2011 March: Mascot Marketing

A mascot can help you boost sales, but you have to create the right mascot and use it effectively. Whether it’s a costume that an employee wears or a cartoon character on your logo, the mascot can help you differentiate your­self from competitors.
“A mascot adds personality to the brand and helps you to connect with customers for the long term,” says Arjun Sen, president of Restaurant Marketing Group in Centennial, Colorado. He points to one of the giants in restaurant mascots, Chuck E. Cheese. The mouse celebrates birthdays with kids, poses for photos, and gets people to think of Chuck E. Cheese’s as a fun place to eat pizza.

It helps if the person inside the costume has the right personality, says Jim Fox, president of the 300-location Fox’s Pizza Den, based in Murrys­ville, Pennsylvania. The fox mascot interacts with customers at grand openings, and also appears at high school games throwing miniature footballs, soccer balls, or basketballs with coupons into the crowd.

Some Fox’s Pizza Den locations offer home birthday party packages. Customers can choose a three-, four- or six-pizza package. “We have little t-shirts done up with Happy Birthday from Fox’s with our logo,” he says. “The mascot goes into the house and kids get their pictures taken with him.”

A mascot can serve as the restaurant’s ambassador at community events. Dave Krolicki, marketing manager for the 500-location Hungry Howie’s Pizza, based in Madison Heights, Michigan, says Howie was a grand marshal at the Shrine Circus and Parade. The Shriners invited Howie to participate in an autograph session where kids could meet circus performers. “Little kids came up screaming for Howie and hug­ging Howie at the knees, and parents would say, ‘Can you take a picture with my son or daughter?’ ” Krolicki says.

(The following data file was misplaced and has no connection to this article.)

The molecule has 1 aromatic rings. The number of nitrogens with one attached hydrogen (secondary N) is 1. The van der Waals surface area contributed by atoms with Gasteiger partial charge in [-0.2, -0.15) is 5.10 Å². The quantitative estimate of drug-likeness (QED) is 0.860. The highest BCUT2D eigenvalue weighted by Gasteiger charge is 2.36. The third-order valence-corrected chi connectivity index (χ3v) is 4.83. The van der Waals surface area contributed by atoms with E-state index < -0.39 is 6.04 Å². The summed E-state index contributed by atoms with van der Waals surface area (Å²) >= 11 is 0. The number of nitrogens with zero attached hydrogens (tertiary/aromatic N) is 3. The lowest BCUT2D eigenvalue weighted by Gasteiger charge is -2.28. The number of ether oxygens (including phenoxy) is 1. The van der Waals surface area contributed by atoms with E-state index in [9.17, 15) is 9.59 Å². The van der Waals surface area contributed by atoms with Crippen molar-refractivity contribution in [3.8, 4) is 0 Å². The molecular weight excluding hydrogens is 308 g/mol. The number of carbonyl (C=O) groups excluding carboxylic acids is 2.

Dee Ann Bowen, whose family owns Signs & Shapes International, says off-premises appearances can pro­mote goodwill. “If Joe’s Pizza is always out at community events and Sam’s Pizza is never there, people associate that with the brands,” she says. The Omaha, Nebraska-based company makes WalkAround inflatable mascot costumes. She says restaurants that buy the costumes do everything from hav­ing the character stand in the store and hand out coupons to traveling to local tourist sites and posting the videos on YouTube.

She cautions against overdoing it. “Everybody thinks the best thing is standing outside your place and waving,” Bowen says. “That’s one use, but it’s not the only use. I’m not sure if you did that every day it would be effective.” She suggests hosting mascot nights, and offering free photos with the mascot at the restaurant.

If the mascot appears at a local game, the character doesn’t have to stand on the sidelines for the entire game. The mascot could instead appear during breaks in the action, throwing t-shirts into the audience. Krolicki says at foot­ball game halftimes, Howie hosts kids’ running races, with the winner earning a free pizza.
Sen points to another giant of the mascot realm. “At Disney World, you don’t see Mickey and Minnie every­where. They rotate the characters because overexposure is never what you need,” he says.